Writing Criticism

published: Sat, 4-Mar-2006   |   updated: Sat, 4-Mar-2006
4th July fireworks at Avon, CO

For the last five years or so, I've written technical stuff. I've written about algorithms and data structures, about software development methodologies, about programming languages and design patterns and frameworks. Every now and then I write about something that captured my imagination and had to find out about. I'm a mathematician morphed into a computer scientist, who happens to like writing.

I also read a lot. Agreed, a lot of what I read are technical books, about all that stuff I mentioned in the first paragraph, but I also read a lot of fiction. Back in the day, when I was a teenager, it was science fiction and science fiction only (the good, the bad, and the pulp), but from my twenties onwards I started reading from a larger palette. Some of the books I've read have been thoroughly engrossing, others, I've had to drop.

One of the things I've thought about doing, but have only done once or twice so far, is to review books (or films, or music, for that matter) and try to explain my reasons for liking or rejecting them. For me, unfortunately, this simple task has too many reminiscences of those English Lit. exam questions at school: "In the book The Red-Hot Dawn, Mark and Michele vow to live together in the turreted house. Discuss the allegorical meaning of the turret in contemporary literature." You know: the type of question that would just make me run screaming from the exam hall.

Anyway, I was chatting with some friends at work, and I mentioned I really enjoyed Memento, the film directed by Christopher Nolan, written by the Nolan brothers, and starring Guy Pierce. But it took me a while to articulate why. The reason is, just like the protagonist Shelby who has a completely faulty short term memory, we don't know what's happened. If you like, the narrator of the action is completely unreliable. He can't remember, so we have no idea why he's in this tawdry motel. We find out through the use of a serialized set of flashbacks, going back further and further in time, until we understand what happened and the film ends.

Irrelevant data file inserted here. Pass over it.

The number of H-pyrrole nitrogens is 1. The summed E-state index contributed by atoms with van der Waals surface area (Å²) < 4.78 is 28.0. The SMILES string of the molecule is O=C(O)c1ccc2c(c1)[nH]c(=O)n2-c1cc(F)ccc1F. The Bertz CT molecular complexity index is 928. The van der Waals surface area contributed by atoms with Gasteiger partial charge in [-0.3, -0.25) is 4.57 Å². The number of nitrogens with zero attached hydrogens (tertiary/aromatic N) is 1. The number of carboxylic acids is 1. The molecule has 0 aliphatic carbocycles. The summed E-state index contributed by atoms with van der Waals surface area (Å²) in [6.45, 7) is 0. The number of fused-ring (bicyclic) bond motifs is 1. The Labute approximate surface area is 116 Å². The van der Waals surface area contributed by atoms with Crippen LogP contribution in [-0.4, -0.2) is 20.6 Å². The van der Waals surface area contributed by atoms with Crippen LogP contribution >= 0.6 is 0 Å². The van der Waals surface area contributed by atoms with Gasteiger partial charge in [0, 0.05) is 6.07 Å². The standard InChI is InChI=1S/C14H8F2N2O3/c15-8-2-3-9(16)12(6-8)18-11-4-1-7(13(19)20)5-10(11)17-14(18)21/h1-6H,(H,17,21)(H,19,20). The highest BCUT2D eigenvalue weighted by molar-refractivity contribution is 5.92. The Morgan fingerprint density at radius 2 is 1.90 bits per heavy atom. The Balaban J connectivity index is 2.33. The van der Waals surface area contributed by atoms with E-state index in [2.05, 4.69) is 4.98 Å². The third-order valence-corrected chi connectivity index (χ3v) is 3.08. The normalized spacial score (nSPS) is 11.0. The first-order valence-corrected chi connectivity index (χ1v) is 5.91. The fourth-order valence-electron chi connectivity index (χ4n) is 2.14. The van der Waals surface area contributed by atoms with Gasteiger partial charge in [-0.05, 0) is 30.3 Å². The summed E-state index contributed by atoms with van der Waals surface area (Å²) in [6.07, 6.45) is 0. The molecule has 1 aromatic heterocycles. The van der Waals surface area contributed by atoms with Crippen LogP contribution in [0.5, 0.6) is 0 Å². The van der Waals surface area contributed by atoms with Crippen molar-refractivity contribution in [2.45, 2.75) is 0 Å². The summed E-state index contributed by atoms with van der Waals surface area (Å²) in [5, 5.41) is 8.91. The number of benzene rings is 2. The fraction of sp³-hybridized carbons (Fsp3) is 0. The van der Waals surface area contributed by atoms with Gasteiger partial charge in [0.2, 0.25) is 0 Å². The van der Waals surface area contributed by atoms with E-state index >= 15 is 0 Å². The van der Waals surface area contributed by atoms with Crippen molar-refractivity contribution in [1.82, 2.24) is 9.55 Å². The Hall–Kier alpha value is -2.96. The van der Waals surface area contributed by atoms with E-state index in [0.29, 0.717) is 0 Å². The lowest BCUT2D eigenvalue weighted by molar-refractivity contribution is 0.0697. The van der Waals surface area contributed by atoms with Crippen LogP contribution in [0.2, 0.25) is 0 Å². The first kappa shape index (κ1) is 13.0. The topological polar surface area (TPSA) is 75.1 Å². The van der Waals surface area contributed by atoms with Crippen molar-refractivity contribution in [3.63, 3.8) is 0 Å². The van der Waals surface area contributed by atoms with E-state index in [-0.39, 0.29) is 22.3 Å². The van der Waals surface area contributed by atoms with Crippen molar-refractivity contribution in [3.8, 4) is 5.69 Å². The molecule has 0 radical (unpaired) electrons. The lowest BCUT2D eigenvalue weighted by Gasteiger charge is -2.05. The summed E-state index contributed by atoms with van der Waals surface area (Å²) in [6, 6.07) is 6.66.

This notion of the unreliable narrator is one I enjoy a great deal when I read. Generally, the books that employ this tactic are written in the first person. You read the book and it's as if the narrator is speaking directly to you. You believe him or her. You go along quite happily until you start realizing that maybe the narrator isn't being entirely truthful. Maybe it's because they're narrating from a viewpoint with which you are unfamiliar. Or maybe they're deliberately hiding something from you. Or maybe they're delusional or ill and have a completely skewed view of the world. Or maybe their memory is just faulty: what they remember is only an approximation of reality or it's conflated with some fiction.

The first novel I read which employs this literary device (and I hate to call it that, because it implies a cold calculated feel to the text) is The Affirmation by Christopher Priest. I cannot adequately express how that novel affected me when I first read it. It was stunning.

Priest has written several other novels since where you can't trust his protagonists to tell you the truth. The most recent was The Separation where he also explores the notion that you can't believe your eyes either, by populating it with doubles, lookalikes, and twins. Which person just spoke and to which person? You're continually kept just a little off balance.

Actually, one reason I mention Priest is that his novel of Victorian magicians, The Prestige, is currently being filmed by Christopher Nolan, for release later this year. This time there are two protagonists, each trying to outdo the other, and we see them from the viewpoint of their descendants a hundred years later as they read the magicians' unreliable memoirs. In a way, memory is only what other people validate.

It kind of speaks to a paranoia I suppose, like those Cold War novels from the 60s that John le Carré or Len Deighton used to write. In these novels the author wasn't playing games with your mind (well not usually), but he was playing games with his characters. Who is the double agent? Everyone seems to be flawed in some way, but which character is so flawed that he or she has been turned? The most impressive for me of these types of novels were The Spy Who Came In From The Cold (le Carré), and The Ipcress File (Deighton), both of which were made into pretty gripping films (the former with Richard Burton and the latter with Michael Caine).

So, in conclusion, I think I'm going to review as an occasional series books and films and music I've enjoyed. Only by writing criticism (or attempting to) can I get better at it, and only then might I be able to understand the meaning of the turret in Mark and Michele's lives and let you know.